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Sequestration and How It Affects All of Us

Sequestration continues to loom over the U.S. economy with the passage of the American Taxpayer Relief Act (ATRA) of 2012 as we have seen late last year and early this year

What is Sequestration? It is an across-the-board set of budget cuts totaling $1.2 trillion over 10 years from defense and non-defense spending.

Sequestration is meant to reduce federal spending and primarily consists of mandating automatic, across-the-board spending cuts for federally funded programs in order to meet national budget goals, and discretionary caps that limit future federal spending. 

The Budget Control Act (BCA) of 2011 mandated sequestration starting Jan. 2, 2013, if Congress could not reduce the federal deficit by $1.2 trillion-$1.5 trillion over a 10-year period. To avoid the Jan. 2, 2013, deadline, Congress passed the American Taxpayer Relief Act (ATRA) of 2012 on Dec. 31, 2012, which modified sequestration to start on March 1, 2013, if Congress cannot negotiate a way to avoid it. With the fiscal year 2012 budget deficit reaching $1.6 trillion and the U.S. national debt at more than $16 trillion, tax reform and efforts to lower the deficit should be the priority for the White House and Congress. Unfortunately there was no bipartisan agreement to avert the legally mandated "sequestration" we will begin to see major budget cuts. These cuts are expected to have significant effect on all sectors of the economy, in particular defense, security and transportation. If you listen to just about anyone from the government to our military officials, it is expected that these budget cuts will result in hundreds of thousands of lost jobs.

In preparation for the impending sequestration, federal agencies have begun to implement the cuts. Various departments have already implemented pre-emptive hiring freezes and have begun to pinpoint ways to save.  Federal contractors have also followed suit by giving their employees layoff notice. 

President Obama has met with congressional leaders to negotiate and avert sequestration.   Both sides took a stance to stand their ground with Republicans appearing firm in their opposition to the prospect of further increases in tax revenue as a solution, which the president has proposed as part of his desired "balanced" approach to reducing the deficit and averting sequestration.  Republicans agreed to tax increases for certain income levels as part of the deal with Pres. Obama.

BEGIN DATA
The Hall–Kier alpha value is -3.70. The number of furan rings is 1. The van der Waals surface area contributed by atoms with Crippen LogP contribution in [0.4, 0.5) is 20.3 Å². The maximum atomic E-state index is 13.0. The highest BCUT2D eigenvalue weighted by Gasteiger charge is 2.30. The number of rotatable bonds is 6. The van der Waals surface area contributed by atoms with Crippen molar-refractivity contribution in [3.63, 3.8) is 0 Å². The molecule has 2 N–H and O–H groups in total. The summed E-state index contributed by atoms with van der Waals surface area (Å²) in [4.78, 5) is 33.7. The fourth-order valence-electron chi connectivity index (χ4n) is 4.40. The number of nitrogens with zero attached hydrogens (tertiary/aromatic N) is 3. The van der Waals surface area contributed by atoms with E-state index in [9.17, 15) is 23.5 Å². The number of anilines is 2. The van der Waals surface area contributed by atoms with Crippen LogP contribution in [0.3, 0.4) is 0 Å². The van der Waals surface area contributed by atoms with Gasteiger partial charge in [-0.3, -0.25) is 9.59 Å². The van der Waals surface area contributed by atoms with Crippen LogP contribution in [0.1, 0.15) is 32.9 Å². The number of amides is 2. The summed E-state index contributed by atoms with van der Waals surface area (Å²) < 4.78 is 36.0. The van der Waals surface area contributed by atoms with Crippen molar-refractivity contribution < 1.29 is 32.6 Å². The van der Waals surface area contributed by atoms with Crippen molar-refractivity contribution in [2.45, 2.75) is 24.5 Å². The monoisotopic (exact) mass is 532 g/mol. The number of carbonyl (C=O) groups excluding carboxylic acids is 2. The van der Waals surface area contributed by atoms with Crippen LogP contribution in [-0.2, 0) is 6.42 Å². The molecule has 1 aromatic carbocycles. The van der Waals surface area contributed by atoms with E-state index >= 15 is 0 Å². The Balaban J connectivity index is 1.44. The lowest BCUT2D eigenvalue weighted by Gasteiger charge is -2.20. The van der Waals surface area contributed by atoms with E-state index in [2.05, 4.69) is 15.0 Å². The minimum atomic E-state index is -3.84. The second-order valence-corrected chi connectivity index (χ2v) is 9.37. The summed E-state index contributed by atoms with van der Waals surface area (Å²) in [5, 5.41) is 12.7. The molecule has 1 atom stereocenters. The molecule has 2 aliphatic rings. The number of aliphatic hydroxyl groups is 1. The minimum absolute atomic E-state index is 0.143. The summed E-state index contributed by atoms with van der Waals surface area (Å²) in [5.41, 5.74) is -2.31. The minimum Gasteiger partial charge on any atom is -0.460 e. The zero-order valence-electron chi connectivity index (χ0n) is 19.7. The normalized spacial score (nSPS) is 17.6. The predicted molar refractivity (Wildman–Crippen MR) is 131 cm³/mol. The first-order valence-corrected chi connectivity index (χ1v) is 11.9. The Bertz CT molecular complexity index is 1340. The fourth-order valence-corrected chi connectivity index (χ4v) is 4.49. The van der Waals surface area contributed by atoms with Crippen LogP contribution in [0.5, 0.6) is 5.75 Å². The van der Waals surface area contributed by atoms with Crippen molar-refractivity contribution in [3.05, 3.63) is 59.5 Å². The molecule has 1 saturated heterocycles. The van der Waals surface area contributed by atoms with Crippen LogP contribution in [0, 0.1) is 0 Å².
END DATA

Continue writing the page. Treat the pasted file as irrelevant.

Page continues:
I personally will take the stand that we can no longer continue to bear additional taxes to pay for more social programs and entitlements that President Obama and the Democrats are putting forward.  If you look at your paycheck closely, you already lost pretty close to 3% and to a lot of people, this means food on the table, gasoline for one’s transportation to and from work.  

Sequestration will impact all of us.  I work for a defense/government contractor.  We will follow what our customers will do as cost saving measure such as having a one-day furlough if that is what they will do.  This will mean, less pay check and curtailing of expenditures which will affect local businesses. 

This is definitely going to have a trickle effect on all of us. 

What can you personally do?  I think it is in our best interest to understand the issues instead of just listening to other people and the media on their own take on the issue. 

Let your elected officials know what you believe they should be doing such as work on reducing government spending; stop raising taxes; eliminate wastes and redundancies, etc.  If we just stand back and let our elected officials decide what to do for us or we will be stuck with something we will have to live with for a long time. 

So much is at stake and all of us have to actively participate in shaping the direction of our country.  You can contact your elected congressman by going to this website: 

http://www.senate.gov/general/contact_information/senators_cfm.cfm http://www.house.gov/representatives/